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Electric Cars are Shattering 0-60 records – Here’s Why

electric supercar 0 60 times

Four wheels touching the ground, one to change direction, a power unit and a chassis to keep it all together. That’s how you’d describe the earliest car in history. However, as the first cars were finding their way to the public, the race for the fastest and the most powerful vehicle was already underway.

As time has passed and cars have become faster, combustion powered cars have begun to show signs of reaching their technical limits for speed and acceleration.  Vast improvements are probably not going to happen any time soon, if at all, for these traditional combustion engines.  Instead, we’ll likely see new groundbreaking improvements to hybrid and EV tech.

For about a decade now, electric cars are taking over the grid. While at first there were plenty of issues to overcome, such as mileage, overheating and charging time, we regularly see electric cars, and recently, electric supercars shattering speed records.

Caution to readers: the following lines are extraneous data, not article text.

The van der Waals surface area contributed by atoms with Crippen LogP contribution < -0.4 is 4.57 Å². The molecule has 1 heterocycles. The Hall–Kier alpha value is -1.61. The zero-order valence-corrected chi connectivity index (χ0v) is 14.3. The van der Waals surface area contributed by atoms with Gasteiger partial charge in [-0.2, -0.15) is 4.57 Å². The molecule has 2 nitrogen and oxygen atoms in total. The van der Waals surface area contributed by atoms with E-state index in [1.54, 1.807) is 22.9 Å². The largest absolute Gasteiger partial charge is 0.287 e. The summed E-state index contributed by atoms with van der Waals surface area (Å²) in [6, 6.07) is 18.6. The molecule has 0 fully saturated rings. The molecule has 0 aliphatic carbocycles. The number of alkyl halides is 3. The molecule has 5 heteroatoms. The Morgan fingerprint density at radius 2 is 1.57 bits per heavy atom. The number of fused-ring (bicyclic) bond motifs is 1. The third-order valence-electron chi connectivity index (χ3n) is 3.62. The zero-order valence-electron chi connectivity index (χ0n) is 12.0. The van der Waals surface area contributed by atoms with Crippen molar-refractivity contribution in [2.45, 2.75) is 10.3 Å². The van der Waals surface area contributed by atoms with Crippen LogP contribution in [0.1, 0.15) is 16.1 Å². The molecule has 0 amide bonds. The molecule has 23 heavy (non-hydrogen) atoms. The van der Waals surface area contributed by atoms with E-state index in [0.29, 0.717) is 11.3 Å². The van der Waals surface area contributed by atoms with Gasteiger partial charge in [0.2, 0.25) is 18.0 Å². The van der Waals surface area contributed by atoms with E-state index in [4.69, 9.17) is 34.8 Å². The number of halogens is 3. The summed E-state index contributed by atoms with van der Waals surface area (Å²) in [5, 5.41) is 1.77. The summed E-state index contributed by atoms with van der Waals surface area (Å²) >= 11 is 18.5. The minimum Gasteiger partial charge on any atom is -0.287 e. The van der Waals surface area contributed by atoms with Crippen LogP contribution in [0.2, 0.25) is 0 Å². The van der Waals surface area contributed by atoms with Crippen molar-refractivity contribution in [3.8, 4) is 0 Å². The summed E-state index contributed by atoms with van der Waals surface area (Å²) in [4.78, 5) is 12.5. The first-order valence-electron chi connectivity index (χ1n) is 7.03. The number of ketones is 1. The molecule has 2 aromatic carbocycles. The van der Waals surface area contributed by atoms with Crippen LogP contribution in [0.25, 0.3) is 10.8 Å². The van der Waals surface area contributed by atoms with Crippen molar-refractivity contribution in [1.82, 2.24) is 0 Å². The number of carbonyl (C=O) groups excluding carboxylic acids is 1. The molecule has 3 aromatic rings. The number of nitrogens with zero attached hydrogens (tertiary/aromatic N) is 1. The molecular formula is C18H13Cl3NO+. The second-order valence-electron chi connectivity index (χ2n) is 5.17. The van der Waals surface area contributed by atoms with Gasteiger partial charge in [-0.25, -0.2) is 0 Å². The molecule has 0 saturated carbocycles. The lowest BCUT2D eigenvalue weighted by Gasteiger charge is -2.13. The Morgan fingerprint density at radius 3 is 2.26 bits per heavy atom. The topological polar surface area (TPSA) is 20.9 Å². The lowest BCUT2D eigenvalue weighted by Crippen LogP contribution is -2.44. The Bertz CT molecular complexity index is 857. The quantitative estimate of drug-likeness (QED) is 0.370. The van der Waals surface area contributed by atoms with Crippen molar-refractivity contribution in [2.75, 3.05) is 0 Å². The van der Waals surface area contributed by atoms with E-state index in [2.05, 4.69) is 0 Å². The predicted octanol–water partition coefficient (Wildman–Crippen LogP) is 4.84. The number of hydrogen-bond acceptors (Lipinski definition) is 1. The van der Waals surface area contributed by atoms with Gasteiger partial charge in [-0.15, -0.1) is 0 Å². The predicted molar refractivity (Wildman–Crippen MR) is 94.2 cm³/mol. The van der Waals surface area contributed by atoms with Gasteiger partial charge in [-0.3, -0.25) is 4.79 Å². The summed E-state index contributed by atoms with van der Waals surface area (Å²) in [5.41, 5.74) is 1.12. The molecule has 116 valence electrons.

And while top speed numbers may still reside in the combustion playground, when it comes to acceleration, there is no production car fossil fuel engine out there that can match the sprint of an electric motor.

Before we go ahead and have a look at why makes electric cars go so fast, let’s go through some of the best acceleration records of these silent sprinters.

The upcoming Audi PB18 e-tron electric supercar

Best electric car acceleration times